7 Key tips to pass your ABPI exam

I wish I could tell you that the ABPI exam is a piece of cake. But, I’d be lying and I’m not that kinda gal. I’m a plain-speaking, tell it like it is kinda gal.

So, can I confess something to you?

Come closer… on 25th Feb 2018 it was my first anniversary of setting up the ABPI Exam Toolkit.

Yep. A whole year’s gone by since I got serious about sharing my tools and expertise directly with exam candidates on my new dedicated website.

That’s not my confession. This is: I should be celebrating and happy to have reached this milestone. But, truth be told, I’m too tired.

It’s been hard work putting it all together, and it’s nowhere near where I’d like it to be, in terms of interacting with more of you. For example, despite setting up a Facebook group, I’ve done zip to get it off the ground. I suppose I’m struggling with the idea of whether it’s something you need or want. (Perhaps you could let me know what you think about that, or even join the group if you’d like to share thoughts?)

But, here’s my dilemma…I know from the same conversation I have over and over again, that many of you feel unsupported when it comes to studying for your exam. Seems some of you also feel bulldozed by managers who made you register for the exam when you didn’t feel ready.

While it’s not good to feel unprepared (because your inner critic is screaming that you’re not up to the task, because you’re not good enough)… it’s truly the pits if you really aren’t.

You know in your heart of hearts if you’ve not managed your time well enough to get your revision done adequately; or worse, you haven’t really applied yourself, due to our old friend (or, should that be enemy?) the overwhelm monster.

So, what can you do about it?

1. Develop a positive revision mindset

Journalling is all the rage these days. Whether it’s to get creative juices flowing, or for emotional release, un-muddling your thoughts can help you get unblocked via an emotional dump of negative feelings – about work, life or your ABPI exam.

If you’re feeling particularly resentful, stressed or despondent that there’s so much to revise that you’ll never conquer it all in the time you have left, then it’s probably a good idea to get these feelings out of your system. Don’t you think?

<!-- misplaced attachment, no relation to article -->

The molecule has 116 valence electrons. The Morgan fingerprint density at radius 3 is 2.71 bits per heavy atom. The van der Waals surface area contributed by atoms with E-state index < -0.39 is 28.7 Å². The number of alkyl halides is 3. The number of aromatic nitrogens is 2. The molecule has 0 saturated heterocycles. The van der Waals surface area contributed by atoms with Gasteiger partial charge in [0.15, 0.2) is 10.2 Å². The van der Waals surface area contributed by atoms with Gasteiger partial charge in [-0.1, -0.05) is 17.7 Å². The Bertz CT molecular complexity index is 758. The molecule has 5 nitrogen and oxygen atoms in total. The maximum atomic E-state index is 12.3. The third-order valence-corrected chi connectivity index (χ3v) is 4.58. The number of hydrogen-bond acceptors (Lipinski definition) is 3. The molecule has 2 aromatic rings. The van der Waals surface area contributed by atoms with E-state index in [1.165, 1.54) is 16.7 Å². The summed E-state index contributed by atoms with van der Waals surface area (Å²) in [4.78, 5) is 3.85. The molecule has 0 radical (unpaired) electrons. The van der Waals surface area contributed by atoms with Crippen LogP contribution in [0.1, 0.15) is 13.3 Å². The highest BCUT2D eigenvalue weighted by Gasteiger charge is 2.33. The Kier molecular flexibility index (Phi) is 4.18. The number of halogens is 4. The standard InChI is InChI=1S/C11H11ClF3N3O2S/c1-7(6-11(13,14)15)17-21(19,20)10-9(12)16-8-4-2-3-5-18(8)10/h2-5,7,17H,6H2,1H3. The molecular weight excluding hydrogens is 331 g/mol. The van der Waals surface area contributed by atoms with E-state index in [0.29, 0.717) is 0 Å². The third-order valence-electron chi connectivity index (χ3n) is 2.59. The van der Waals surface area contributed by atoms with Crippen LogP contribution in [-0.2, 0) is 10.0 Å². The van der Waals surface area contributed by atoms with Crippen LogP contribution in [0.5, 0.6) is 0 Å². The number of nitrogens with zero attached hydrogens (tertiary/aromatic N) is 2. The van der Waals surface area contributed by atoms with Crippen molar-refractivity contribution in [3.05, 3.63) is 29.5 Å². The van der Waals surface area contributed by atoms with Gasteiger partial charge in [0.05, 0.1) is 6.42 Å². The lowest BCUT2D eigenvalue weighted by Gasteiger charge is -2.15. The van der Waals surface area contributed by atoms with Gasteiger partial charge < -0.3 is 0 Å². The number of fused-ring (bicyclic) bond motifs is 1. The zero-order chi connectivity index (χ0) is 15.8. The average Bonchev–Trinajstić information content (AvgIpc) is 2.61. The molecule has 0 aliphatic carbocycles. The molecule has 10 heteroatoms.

The thing is, one way or the other you’re doing this exam.

There’s no getting past it if you’re in a sales role since it’s mandatory for you. Besides, having it under your belt gives you an edge to educate others about the value of the pharmaceutical industry, and all that it means (i.e. clinical research, pharmacovigilance, medical information etc.). And of course, you’ll have a shiny new certificate to prove you’re “ABPI qualified”.

So, my advice is to stop wasting time ruminating on how you’re going to get through it. Just do it. Throw your inner critic (or bitch, as I call mine) off the cliff. You’d be amazed how much time you can reclaim from your day when you dump the negativity. If I didn’t throw my inner bitch off the cliff, she’d sabotage my efforts, telling me that no one reads my stuff so why bother? (Did you hear a dull thud in the distance? Think she just hit bottom.)

Talk about your feelings – to a partner, friend, trusted colleague, or exam coach. Nothing better than finding that you’re not alone and that everyone has bouts of negative self-talk or self-doubt. How do they cope with it?

2. Get organised

This one’s about doing a brain dump. Get everything you need to do out of your head – onto paper if that does it for you. Or, log your tasks in an organiser app (e.g. ProducteevTodoistWunderlist or my current fav, Trello) or get it all down in a plain old spreadsheet.